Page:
The West Wing and Star Trek, Star Trek: The Next Generation, and Star Trek: Voyager
NBC and Various Networks
Reviewed by Jonathan Sterne
Thursday, July 5 2001, 9:18 PM
Let's get this out of the way. I'm a fan of the The West Wing. I watch it regularly and will even make allowances in my Wednesday night schedule so I don't miss a new episode (though I'll tape if I have to). It's probably my favorite show on television right now. But I have some nagging suspicions I'd like to share.
West Wing has received lots of attention from critics and reporters. This is in part because it is a pretty well-made show and has won some rewards. But if you do a quick search of the archives of the entertainment reporting in the mainstream media, you'll find any number of writers repeating the same bland insight: The West Wing is a kind of fantasy-play, where we get to have a really liberal president. Review after review touts the show as a kind of wish fulfillment, where the people at the top of the executive branch actually believe in what they're doing and work on principle. All this may be true, but I have another reading of the show I'd like to offer.
West Wing is Star Trek in the White House. I don't know about other markets, but in Pittsburgh, the two shows are right up against each other: at 10pm on Wednesdays I can watch Captain Janeway or President Bartlett, but I can't watch them both. It's probably not a conspiracy, but it's a hell of a coincidence. Let's review the evidence.
The West Wing is a show about a small group of largely white professionals who run America's executive branch.
Star Trek (pick any one: the original, the Next Generation, or Voyager � I concede that Deep Space Nine doesn't fit the model as well) is a show about a small group of largely white professionals who run the most powerful starship in the sector.
All of the major characters work in leadership roles.
Both shows have ensemble casts, which means that different characters can be featured in different episodes. Both shows are heavy on dialogue.
Both shows deal with thinly veiled versions of contemporary social problems. Often these issues are resolved through interpersonal interactions among the characters.
If an episode introduces a new character, that person will either become a part of the main cast for some time or be killed in short order.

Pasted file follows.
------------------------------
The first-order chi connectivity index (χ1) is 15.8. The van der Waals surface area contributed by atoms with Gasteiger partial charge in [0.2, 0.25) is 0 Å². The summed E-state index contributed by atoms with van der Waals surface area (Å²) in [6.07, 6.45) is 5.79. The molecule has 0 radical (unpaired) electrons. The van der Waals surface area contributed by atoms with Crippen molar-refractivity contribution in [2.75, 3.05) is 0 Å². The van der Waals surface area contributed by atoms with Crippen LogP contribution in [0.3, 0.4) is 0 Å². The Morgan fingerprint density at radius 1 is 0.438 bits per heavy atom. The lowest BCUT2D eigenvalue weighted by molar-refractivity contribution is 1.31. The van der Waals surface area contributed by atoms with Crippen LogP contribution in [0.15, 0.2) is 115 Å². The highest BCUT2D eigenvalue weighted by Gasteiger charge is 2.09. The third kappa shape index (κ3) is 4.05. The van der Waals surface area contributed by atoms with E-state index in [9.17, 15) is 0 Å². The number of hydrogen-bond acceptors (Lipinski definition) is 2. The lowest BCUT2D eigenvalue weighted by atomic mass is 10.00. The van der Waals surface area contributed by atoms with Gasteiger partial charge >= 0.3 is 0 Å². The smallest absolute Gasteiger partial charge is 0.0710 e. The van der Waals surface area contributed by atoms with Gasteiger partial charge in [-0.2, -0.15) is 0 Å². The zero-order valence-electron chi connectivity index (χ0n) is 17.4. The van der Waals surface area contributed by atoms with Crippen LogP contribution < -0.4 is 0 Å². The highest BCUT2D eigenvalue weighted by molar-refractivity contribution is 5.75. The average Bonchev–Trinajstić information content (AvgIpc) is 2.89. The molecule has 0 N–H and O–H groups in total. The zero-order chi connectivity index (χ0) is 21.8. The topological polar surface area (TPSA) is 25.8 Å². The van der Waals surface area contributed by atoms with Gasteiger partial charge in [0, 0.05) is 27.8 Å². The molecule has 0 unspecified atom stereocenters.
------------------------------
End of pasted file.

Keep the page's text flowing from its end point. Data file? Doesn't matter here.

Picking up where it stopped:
Major characters go through life-threatening situations. In our enlightened age, they will occasionally show psychic distress, but only when it moves the plot in a useful direction.
Both shows present diplomacy as a fraught enterprise. They want you to believe that they are presenting a humane, nonmilitaristic vision of international or intergalactic relations, but somehow the Marines or the photon torpedos get deployed when the going gets tough. Captains Kirk, Picard, and Janeway and President Bartlett are peace loving, but they kick some ass once in awhile so you know they're tough.
I will grant that there may be other shows that fit this model. But there's something about the affinity between Star Trek and The West Wing. Or maybe it's just because I like to watch both. These shows are stories about the ambitions of the professional-managerial class. On board the starship or in the White House, it's always other people who do the gruntwork. Other people clean out the warp cells and carry out the policy decisions. Meanwhile, the main characters deal with the weight of the world, wrestling with the great problems of our age and overcoming adversity to master the world. To these characters, their jobs are like religious callings. They really believe in what they're doing, and the things they do make a difference in the world, whether we're talking about altering the past or passing stricter gun control laws. Best of all, we've got a menu of main characters with whom we can identify.
This is a classic middle-class fantasy, updated for modern times. The 'great man' version of world history has been updated to include a few women and people of color, but history is still driven by the great individual, standing on the shoulders of the laboring masses. If you don't directly identify with people in positions to make history, at least you'll feel good watching them.